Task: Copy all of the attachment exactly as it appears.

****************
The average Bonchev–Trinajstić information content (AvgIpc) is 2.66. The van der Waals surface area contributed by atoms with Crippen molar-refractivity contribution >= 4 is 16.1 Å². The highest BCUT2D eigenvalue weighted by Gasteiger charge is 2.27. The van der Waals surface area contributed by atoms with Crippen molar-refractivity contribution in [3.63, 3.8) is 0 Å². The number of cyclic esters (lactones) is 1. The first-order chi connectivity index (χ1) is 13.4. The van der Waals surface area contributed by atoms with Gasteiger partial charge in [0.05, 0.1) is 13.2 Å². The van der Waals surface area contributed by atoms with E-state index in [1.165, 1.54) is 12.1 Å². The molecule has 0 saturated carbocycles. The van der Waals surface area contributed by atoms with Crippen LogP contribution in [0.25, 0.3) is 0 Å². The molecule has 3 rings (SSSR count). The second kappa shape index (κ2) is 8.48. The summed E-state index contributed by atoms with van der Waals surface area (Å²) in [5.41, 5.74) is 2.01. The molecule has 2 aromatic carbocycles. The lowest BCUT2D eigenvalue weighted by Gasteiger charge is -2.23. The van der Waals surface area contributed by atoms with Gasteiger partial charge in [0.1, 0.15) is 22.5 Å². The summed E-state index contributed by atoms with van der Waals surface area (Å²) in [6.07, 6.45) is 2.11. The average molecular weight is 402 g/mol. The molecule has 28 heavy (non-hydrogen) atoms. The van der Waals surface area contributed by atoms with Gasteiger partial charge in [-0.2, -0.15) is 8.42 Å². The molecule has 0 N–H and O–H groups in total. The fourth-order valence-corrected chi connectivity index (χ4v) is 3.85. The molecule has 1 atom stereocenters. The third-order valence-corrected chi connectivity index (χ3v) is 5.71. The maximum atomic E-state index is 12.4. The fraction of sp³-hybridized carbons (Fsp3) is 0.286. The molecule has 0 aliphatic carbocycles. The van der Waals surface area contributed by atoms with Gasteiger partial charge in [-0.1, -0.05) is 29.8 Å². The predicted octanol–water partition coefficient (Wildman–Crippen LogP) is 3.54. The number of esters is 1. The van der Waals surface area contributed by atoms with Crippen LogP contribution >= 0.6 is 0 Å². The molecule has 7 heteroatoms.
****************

The average Bonchev–Trinajstić information content (AvgIpc) is 2.66. The van der Waals surface area contributed by atoms with Crippen molar-refractivity contribution >= 4 is 16.1 Å². The highest BCUT2D eigenvalue weighted by Gasteiger charge is 2.27. The van der Waals surface area contributed by atoms with Crippen molar-refractivity contribution in [3.63, 3.8) is 0 Å². The number of cyclic esters (lactones) is 1. The first-order chi connectivity index (χ1) is 13.4. The van der Waals surface area contributed by atoms with Gasteiger partial charge in [0.05, 0.1) is 13.2 Å². The van der Waals surface area contributed by atoms with E-state index in [1.165, 1.54) is 12.1 Å². The molecule has 0 saturated carbocycles. The van der Waals surface area contributed by atoms with Crippen LogP contribution in [0.25, 0.3) is 0 Å². The molecule has 3 rings (SSSR count). The second kappa shape index (κ2) is 8.48. The summed E-state index contributed by atoms with van der Waals surface area (Å²) in [5.41, 5.74) is 2.01. The molecule has 2 aromatic carbocycles. The lowest BCUT2D eigenvalue weighted by Gasteiger charge is -2.23. The van der Waals surface area contributed by atoms with Gasteiger partial charge in [0.1, 0.15) is 22.5 Å². The summed E-state index contributed by atoms with van der Waals surface area (Å²) in [6.07, 6.45) is 2.11. The average molecular weight is 402 g/mol. The molecule has 28 heavy (non-hydrogen) atoms. The van der Waals surface area contributed by atoms with Gasteiger partial charge in [-0.2, -0.15) is 8.42 Å². The molecule has 0 N–H and O–H groups in total. The fourth-order valence-corrected chi connectivity index (χ4v) is 3.85. The molecule has 1 atom stereocenters. The third-order valence-corrected chi connectivity index (χ3v) is 5.71. The maximum atomic E-state index is 12.4. The fraction of sp³-hybridized carbons (Fsp3) is 0.286. The molecule has 0 aliphatic carbocycles. The van der Waals surface area contributed by atoms with Gasteiger partial charge in [-0.1, -0.05) is 29.8 Å². The predicted octanol–water partition coefficient (Wildman–Crippen LogP) is 3.54. The number of esters is 1. The van der Waals surface area contributed by atoms with Crippen LogP contribution >= 0.6 is 0 Å². The molecule has 7 heteroatoms.